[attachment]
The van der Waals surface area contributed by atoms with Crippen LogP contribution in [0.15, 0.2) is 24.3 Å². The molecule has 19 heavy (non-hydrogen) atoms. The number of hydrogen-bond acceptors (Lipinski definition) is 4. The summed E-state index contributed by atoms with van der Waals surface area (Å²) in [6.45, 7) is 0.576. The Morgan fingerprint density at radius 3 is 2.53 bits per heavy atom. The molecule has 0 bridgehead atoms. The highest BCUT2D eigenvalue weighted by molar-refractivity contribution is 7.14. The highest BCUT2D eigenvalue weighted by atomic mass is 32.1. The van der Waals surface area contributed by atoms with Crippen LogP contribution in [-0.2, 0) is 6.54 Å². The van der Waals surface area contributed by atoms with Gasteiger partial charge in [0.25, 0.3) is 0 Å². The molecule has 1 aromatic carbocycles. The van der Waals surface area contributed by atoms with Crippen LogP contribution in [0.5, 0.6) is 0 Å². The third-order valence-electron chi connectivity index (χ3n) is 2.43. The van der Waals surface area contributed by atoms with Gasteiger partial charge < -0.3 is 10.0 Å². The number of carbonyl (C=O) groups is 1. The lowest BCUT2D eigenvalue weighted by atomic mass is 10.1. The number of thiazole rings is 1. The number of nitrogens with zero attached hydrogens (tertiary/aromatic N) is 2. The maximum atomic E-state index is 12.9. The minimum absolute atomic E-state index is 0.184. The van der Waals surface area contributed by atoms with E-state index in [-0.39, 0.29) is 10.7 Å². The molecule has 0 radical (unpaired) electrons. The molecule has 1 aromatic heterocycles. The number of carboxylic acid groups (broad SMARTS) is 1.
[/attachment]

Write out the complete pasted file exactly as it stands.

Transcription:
The van der Waals surface area contributed by atoms with Crippen LogP contribution in [0.15, 0.2) is 24.3 Å². The molecule has 19 heavy (non-hydrogen) atoms. The number of hydrogen-bond acceptors (Lipinski definition) is 4. The summed E-state index contributed by atoms with van der Waals surface area (Å²) in [6.45, 7) is 0.576. The Morgan fingerprint density at radius 3 is 2.53 bits per heavy atom. The molecule has 0 bridgehead atoms. The highest BCUT2D eigenvalue weighted by molar-refractivity contribution is 7.14. The highest BCUT2D eigenvalue weighted by atomic mass is 32.1. The van der Waals surface area contributed by atoms with Crippen LogP contribution in [-0.2, 0) is 6.54 Å². The van der Waals surface area contributed by atoms with Gasteiger partial charge in [0.25, 0.3) is 0 Å². The molecule has 1 aromatic carbocycles. The van der Waals surface area contributed by atoms with Crippen LogP contribution in [0.5, 0.6) is 0 Å². The third-order valence-electron chi connectivity index (χ3n) is 2.43. The van der Waals surface area contributed by atoms with Gasteiger partial charge < -0.3 is 10.0 Å². The number of carbonyl (C=O) groups is 1. The lowest BCUT2D eigenvalue weighted by atomic mass is 10.1. The number of thiazole rings is 1. The number of nitrogens with zero attached hydrogens (tertiary/aromatic N) is 2. The maximum atomic E-state index is 12.9. The minimum absolute atomic E-state index is 0.184. The van der Waals surface area contributed by atoms with E-state index in [-0.39, 0.29) is 10.7 Å². The molecule has 0 radical (unpaired) electrons. The molecule has 1 aromatic heterocycles. The number of carboxylic acid groups (broad SMARTS) is 1.